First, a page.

Government of Japan gifts NOAA $5 million to address tsunami marine debris

November 30, 2012

The Government of Japan announced today a gift of $5 million to the United States, through NOAA’s Marine Debris Program, to support efforts in response to marine debris washing ashore in the U.S. from the March 2011 earthquake and tsunami in Japan.

The funds will be used to support marine debris response efforts, such as removal of debris, disposal fees, cleanup supplies, detection and monitoring. NOAA anticipates distributing funds to affected regions as the funds are received from Japan and will work to determine immediate needs and plan for future applications.

Since the disaster, NOAA has been leading efforts with federal, state and local partners to coordinate a response, collect data, assess the debris and reduce possible impacts to natural resources and coastal communities.

“We are extremely grateful to Japan for its generous support to the American people. The tragedy set in motion by the earthquake and tsunami continues to be tangible, but it brought our nations together. This gift is a powerful reminder of the goodwill, friendship and spirit of mutual support between our people,” said Jane Lubchenco, PhD., under secretary of commerce for oceans and atmosphere and administrator of NOAA. “We appreciate this partnership and collaboration with Japan as we work to keep our ocean and coasts healthy.”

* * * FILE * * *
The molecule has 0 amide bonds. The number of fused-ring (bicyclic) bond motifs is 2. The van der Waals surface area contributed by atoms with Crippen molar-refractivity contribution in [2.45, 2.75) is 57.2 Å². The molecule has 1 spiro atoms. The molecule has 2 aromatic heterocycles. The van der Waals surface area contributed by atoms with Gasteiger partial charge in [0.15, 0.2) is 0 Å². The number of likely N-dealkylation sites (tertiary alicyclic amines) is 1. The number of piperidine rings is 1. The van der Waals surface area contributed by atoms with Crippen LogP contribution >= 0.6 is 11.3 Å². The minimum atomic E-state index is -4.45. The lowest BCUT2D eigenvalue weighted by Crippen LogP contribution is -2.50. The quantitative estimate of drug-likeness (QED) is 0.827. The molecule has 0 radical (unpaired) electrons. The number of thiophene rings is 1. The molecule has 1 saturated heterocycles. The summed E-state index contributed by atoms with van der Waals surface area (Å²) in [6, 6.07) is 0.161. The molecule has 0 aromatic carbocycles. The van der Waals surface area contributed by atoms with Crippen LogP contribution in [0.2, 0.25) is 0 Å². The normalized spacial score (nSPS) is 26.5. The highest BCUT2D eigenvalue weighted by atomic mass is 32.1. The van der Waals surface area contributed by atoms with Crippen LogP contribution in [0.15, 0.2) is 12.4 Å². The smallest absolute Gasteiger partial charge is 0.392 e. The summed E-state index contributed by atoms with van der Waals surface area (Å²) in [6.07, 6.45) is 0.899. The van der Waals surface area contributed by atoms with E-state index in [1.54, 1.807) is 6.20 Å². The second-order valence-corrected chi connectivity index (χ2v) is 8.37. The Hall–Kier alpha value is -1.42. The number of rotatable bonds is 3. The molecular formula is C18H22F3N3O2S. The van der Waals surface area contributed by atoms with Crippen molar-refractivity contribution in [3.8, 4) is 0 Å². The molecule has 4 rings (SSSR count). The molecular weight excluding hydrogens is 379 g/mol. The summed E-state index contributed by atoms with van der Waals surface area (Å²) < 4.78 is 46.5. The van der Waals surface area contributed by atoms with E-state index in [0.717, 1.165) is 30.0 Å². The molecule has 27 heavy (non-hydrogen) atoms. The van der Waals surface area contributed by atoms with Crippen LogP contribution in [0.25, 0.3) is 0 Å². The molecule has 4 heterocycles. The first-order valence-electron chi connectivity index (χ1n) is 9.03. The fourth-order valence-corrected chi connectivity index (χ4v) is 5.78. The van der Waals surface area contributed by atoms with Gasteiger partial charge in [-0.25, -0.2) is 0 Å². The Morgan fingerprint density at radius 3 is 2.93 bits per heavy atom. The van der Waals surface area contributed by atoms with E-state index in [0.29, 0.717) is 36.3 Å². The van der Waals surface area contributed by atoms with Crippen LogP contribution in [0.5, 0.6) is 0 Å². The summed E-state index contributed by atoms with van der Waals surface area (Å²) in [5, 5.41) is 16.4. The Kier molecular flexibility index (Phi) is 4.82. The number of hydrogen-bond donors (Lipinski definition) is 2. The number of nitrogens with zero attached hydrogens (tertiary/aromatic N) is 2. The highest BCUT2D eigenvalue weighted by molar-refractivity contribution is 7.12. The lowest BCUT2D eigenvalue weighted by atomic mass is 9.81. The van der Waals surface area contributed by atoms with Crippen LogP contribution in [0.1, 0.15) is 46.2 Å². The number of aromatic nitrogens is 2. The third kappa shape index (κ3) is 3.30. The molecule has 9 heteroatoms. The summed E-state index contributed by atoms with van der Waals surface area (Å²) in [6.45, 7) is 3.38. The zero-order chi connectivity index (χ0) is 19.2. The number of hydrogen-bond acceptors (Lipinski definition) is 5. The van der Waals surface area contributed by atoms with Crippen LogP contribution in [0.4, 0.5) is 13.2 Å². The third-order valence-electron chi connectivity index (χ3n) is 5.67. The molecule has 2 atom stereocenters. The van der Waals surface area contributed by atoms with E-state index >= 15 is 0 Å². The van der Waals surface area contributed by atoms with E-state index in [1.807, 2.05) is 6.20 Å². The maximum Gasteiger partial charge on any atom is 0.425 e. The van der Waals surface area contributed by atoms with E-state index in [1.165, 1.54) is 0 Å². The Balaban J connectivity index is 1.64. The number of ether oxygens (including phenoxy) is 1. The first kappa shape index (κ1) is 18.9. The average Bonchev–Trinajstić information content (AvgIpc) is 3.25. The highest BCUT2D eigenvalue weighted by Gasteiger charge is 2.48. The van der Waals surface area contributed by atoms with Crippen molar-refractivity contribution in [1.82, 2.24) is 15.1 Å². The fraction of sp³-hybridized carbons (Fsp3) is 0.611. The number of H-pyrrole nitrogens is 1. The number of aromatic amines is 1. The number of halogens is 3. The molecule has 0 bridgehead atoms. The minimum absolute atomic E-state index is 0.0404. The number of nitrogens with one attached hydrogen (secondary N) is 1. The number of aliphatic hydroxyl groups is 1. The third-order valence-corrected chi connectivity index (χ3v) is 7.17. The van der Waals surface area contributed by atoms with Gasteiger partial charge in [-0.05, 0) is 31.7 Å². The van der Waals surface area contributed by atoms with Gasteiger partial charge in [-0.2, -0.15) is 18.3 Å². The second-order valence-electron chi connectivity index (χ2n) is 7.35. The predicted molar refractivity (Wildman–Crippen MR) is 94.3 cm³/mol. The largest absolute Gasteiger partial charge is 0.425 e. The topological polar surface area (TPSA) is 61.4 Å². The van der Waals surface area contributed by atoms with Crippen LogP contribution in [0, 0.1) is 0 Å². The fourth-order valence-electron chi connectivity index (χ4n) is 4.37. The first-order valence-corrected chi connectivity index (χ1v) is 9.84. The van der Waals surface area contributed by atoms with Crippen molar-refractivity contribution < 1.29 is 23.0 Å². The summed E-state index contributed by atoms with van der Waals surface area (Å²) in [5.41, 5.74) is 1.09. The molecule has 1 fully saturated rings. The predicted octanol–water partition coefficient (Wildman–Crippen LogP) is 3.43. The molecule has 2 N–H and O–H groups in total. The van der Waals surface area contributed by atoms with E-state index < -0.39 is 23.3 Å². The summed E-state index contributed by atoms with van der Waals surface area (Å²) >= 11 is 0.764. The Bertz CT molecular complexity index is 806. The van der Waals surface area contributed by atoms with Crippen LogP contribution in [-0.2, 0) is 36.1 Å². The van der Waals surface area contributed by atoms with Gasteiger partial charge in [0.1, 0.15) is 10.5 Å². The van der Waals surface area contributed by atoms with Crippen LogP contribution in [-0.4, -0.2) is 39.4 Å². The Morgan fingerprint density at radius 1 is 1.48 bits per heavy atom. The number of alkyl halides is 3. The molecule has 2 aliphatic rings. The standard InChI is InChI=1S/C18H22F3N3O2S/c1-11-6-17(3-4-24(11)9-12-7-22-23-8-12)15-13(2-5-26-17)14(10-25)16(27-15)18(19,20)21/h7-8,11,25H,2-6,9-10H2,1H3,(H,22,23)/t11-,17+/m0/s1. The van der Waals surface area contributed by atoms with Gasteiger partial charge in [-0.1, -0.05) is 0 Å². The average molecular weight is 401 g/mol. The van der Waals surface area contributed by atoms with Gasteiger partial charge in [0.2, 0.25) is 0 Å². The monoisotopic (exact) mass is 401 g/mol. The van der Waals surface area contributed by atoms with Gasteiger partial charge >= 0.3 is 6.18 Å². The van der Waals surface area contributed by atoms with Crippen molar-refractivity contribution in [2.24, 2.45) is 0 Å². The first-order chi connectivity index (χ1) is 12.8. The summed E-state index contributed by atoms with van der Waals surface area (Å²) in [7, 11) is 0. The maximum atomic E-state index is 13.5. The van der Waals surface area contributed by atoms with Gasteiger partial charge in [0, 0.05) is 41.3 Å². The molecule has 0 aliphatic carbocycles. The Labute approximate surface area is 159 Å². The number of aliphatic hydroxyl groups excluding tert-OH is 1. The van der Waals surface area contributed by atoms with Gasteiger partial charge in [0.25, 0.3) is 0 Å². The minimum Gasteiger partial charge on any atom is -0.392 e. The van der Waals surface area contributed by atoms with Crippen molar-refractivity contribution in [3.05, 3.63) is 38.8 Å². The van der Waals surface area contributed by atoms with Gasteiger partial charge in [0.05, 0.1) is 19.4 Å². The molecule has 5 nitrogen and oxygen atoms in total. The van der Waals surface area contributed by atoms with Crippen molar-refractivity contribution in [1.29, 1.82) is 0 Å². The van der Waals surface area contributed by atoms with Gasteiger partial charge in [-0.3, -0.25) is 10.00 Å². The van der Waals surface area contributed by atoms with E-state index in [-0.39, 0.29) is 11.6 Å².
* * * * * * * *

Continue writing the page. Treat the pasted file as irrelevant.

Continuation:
Debris from the disaster has drifted across the Pacific and reached shorelines in the U.S. and Canada. In July, NOAA provided $50,000 each to Alaska, Hawaii, Washington, Oregon and California to support response efforts.

Items from the tsunami that have drifted to U.S. shores include sports balls, a floating dock, buoys and vessels. Mariners and the public can help report debris by emailing DisasterDebris@noaa.gov with information on significant sightings. For the latest information on tsunami debris please visit: Japan Tsunami Marine Debris.

NOAA’s mission is to understand and predict changes in the Earth's environment, from the depths of the ocean to the surface of the sun, and to conserve and manage our coastal and marine resources. Visit us at www.noaa.gov and join us on Facebook, Twitter and our other social media channels.


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